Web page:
The recent Singapore International Water Week 2018 featured a stellar line-up of speakers and a series of activities to mark its 10 years of excellence this year. Here’s a look at 10 highlights of the event.
As colourful as it is, the traditional Burmese longyi has left rivers in Myanmar's Wundwin town murky from decades of dye and wastewater pollution. Here's how a Japanese technology company—and a young Burmese executive—is leading the clean-up.
Jessica Eise –
We’re fretting over papercuts while we’re hemorrhaging out of our leg. If weather changes wrought by climate change destroy crops or we run out of water, we will literally die, writes Jessica Eise.
Technology can help tackle the world's water problems but will not work in isolation. Asit Biswas and Cecilia Tortajada explain why we need policies, governance and management working in tandem with innovation to solve water crises.
China's opposition to new Marine Protected Areas in the Antarctic may be softening, as it signed for the first time a partnership with the European Union that aims to enhance international ocean governance.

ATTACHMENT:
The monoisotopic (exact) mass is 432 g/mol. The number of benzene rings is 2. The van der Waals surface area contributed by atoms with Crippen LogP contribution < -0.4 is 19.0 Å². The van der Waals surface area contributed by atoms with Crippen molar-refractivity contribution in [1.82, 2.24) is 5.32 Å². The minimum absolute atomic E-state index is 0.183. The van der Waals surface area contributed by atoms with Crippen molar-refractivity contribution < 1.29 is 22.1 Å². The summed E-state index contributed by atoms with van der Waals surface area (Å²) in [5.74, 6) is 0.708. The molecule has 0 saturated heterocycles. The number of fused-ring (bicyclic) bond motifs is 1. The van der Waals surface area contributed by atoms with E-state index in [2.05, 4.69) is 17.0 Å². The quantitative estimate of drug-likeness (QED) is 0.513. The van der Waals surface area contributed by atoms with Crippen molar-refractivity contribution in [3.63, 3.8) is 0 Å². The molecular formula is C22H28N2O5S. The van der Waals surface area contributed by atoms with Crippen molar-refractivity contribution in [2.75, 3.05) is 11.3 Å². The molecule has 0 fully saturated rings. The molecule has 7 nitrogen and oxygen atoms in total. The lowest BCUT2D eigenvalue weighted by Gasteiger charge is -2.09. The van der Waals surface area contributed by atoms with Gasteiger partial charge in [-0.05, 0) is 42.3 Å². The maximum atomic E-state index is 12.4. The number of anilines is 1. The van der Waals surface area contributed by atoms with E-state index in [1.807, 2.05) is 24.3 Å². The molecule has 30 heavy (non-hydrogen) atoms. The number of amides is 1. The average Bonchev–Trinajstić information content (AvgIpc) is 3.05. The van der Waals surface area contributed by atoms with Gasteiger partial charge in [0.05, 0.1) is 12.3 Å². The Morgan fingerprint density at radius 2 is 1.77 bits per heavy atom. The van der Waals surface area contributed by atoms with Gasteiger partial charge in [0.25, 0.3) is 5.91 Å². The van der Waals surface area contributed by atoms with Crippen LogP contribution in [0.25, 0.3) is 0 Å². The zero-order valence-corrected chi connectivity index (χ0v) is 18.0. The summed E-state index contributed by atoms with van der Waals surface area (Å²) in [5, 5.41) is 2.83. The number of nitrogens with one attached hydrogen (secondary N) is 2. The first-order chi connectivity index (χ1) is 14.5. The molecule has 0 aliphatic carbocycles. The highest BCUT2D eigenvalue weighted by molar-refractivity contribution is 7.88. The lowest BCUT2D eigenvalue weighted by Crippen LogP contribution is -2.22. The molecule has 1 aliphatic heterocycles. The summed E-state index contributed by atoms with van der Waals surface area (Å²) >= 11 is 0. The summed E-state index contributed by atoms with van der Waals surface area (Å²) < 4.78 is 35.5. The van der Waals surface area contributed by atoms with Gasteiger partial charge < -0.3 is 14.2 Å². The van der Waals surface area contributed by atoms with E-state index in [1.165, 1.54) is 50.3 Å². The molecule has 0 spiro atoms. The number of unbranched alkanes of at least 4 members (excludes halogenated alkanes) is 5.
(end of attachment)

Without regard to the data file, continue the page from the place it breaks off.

China is far from the poster child of sustainability, but it is impossible to ignore the progress it has made in tackling environmental catastrophes of the last century. What can the world's most populous nation teach everyone else about the SDGs?
Ellen Gray, The Third Pole –
Using data from twin satellites over a 14-year period, from 2002 to 2016, NASA comes up with stunning images of how wet areas are getting wetter, and groundwater is disappearing in some areas, and why.
Ping Manongdo –
Climate change is not all doom and gloom, it's a business opportunity. Young aspiring entrepreneurs are growing profitable businesses that are helping to make the planet a more habitable place.